Senior MPs have stepped up the pressure on City watchdog, the FCA, over the apparent failure of high street banks to pass on rising interest rates to savers.
Bank chiefs have faced questions from the Treasury Select Committee over whether they are keeping savings rates low even as they hike mortgage rates in line with the Bank of England’s base rate, currently at a 14 year high of 4 per cent.
The BOE’s Monetary Policy Committee is due to meet on Thursday to decide whether to increase rates again to tackle high inflation.
In a letter to Nikhil Rathi, chief executive of the Financial Conduct Authority, Tory Treasury Committee chair Harriet Baldwin demands more information on what the regulator is doing to ensure more competition in the savings market.
The committee said rates on instant easy access savings accounts at the major retail banks range from 0.55 per cent to 1.20 per cent. It also cited data from some of the banks that indicates around 20 per cent of instant easy access savings accounts have balances over £5,000.
In her letter, Ms Baldwin added that she wanted the FCA to look into whether the banks are relying on “consumer inertia to allow savings interest rates to rise at a slower pace than mortgage interest rates”.
She also said: “In light of our recent correspondence with the banks, we would welcome more information from the FCA on what work it is doing to ensure there is effective competition in the markets for savings and mortgages products.”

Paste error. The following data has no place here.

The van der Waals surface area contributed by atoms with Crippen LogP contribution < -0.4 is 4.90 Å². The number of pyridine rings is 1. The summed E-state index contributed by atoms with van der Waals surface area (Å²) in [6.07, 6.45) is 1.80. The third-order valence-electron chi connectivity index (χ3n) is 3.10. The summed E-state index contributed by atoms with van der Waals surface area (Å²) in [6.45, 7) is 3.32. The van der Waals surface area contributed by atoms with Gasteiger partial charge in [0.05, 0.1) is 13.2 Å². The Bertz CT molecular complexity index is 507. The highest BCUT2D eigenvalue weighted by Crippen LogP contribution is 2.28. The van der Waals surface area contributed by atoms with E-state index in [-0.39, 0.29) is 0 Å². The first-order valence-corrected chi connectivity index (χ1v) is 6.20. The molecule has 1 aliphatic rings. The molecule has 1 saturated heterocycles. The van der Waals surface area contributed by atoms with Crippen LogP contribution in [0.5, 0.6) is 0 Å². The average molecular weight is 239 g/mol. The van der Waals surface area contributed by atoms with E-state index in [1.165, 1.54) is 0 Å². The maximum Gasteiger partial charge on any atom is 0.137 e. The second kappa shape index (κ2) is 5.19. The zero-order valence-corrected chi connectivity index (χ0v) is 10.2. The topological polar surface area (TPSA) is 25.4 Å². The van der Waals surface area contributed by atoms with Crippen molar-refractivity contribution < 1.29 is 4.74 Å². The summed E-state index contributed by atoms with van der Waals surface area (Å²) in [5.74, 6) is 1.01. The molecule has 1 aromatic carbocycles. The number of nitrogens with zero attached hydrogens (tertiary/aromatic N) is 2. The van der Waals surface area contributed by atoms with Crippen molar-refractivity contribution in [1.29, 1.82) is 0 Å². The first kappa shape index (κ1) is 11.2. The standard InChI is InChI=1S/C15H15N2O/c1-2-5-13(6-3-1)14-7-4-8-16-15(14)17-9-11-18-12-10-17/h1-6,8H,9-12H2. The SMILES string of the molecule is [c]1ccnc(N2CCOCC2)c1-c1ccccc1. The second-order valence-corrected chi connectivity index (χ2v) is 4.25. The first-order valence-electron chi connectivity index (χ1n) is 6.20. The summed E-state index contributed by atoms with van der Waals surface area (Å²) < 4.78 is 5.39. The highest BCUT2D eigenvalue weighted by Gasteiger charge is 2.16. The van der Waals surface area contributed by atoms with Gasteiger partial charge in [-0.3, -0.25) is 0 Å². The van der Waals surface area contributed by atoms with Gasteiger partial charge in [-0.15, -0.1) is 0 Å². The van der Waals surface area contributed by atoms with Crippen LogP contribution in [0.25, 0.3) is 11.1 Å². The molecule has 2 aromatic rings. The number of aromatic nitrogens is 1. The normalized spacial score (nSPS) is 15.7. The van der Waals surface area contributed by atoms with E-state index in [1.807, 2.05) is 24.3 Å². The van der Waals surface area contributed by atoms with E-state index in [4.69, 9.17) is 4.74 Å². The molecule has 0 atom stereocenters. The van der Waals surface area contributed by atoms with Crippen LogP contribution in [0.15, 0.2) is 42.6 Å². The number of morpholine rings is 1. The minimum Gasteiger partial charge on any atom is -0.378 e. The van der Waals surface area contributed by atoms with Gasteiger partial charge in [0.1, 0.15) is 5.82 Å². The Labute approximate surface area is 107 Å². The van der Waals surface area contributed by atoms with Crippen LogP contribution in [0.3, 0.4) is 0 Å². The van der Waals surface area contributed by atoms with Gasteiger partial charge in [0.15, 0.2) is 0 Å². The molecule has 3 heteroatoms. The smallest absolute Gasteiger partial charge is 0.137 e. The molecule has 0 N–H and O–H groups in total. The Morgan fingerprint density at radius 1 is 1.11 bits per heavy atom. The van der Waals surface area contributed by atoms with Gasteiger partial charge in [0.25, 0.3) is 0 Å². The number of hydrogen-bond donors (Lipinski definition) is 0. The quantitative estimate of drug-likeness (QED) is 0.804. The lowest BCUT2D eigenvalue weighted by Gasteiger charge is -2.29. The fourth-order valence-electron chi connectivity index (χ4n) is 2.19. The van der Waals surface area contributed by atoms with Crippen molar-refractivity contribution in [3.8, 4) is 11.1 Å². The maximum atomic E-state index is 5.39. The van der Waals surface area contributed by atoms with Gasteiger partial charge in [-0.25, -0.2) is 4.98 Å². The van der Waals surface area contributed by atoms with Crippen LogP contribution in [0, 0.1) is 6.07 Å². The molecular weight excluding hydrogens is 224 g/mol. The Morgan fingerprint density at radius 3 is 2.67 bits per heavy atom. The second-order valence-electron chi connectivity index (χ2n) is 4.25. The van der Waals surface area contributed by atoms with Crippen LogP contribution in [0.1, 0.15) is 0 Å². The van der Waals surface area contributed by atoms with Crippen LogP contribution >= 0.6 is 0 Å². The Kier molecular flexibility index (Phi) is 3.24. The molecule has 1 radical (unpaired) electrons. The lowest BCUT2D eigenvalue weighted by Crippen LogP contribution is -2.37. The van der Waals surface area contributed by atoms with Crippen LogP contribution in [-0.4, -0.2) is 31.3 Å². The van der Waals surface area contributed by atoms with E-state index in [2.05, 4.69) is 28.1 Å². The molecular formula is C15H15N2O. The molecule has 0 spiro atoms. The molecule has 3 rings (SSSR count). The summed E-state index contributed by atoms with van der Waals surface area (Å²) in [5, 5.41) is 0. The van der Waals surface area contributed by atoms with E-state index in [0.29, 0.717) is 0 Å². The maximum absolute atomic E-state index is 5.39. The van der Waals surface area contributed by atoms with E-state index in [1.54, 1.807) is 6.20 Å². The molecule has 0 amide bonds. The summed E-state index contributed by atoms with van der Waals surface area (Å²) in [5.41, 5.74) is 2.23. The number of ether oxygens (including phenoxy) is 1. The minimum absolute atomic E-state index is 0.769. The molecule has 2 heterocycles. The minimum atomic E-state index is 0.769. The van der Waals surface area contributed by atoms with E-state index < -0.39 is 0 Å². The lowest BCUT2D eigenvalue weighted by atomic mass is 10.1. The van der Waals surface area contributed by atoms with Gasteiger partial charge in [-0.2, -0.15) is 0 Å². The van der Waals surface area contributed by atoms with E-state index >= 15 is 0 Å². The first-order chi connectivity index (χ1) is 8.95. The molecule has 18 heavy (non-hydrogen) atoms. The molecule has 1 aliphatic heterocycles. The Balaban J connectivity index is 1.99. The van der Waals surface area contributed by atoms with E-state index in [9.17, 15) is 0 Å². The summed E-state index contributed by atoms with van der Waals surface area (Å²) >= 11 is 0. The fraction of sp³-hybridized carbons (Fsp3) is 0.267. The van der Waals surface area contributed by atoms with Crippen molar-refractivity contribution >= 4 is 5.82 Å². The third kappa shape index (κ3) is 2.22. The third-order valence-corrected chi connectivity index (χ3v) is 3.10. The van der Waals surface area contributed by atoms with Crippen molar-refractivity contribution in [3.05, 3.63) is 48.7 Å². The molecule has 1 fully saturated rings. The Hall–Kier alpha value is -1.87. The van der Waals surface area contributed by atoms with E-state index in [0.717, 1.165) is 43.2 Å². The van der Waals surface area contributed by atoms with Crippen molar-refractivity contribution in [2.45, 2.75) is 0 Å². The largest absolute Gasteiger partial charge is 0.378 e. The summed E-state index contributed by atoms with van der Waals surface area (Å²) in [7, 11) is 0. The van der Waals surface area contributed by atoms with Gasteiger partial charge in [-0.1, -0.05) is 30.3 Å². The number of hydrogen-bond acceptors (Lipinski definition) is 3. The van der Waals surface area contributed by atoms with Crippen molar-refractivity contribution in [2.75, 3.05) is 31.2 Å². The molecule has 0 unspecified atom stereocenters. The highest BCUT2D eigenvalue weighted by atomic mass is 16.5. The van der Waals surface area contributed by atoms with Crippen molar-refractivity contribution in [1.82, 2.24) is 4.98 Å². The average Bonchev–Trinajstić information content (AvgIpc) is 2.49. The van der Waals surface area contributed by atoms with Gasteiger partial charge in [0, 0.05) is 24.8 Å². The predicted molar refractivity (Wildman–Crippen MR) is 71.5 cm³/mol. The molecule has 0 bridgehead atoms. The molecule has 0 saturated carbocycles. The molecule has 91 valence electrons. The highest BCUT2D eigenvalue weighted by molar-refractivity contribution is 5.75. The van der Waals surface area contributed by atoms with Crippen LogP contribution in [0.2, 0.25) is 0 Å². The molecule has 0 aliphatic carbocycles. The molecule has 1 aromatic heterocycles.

Executives from the four banks recently grilled by the committee insisted in correspondence to the MPs that they did offer savings products with higher rates to customers and that they were not keeping easy access rates low to boost profits.
Charlie Nunn, Chief Executive of Lloyds Banking Group, wrote: “To suggest that we rely on customer reluctance to switch to increase profits is simply wrong.”
Matt Hammerstein, CEO of Barclays UK, wrote: “Barclays offers a variety of savings products to suit different customer needs. We offer interest rates of up to 5 per cent, with products explicitly designed to play different roles in helping customers achieve their savings goals.”
Alison Rose, chief executive of NatWest, wrote: “Since 2021 we have passed through around 40 per cent of interest rate increases, rising to around 50 per cent in the last quarter.”
But, explaining the rationale behind interest rate decisions, Ian Stuart, CEO of HSBC, said: “Retail banks...need to manage the spread between the rate paid on liquid, shortterm liabilities and less liquid, longer-term assets.
“As a result, all banks, including HSBC UK, carefully manage pricing decisions to achieve a balance between delivering fair pricing to customers, while building strong capital and liquidity, and supporting returns to shareholders.”
Ms Baldwin has given FCA boss Mr Rathi until April 12 to respond.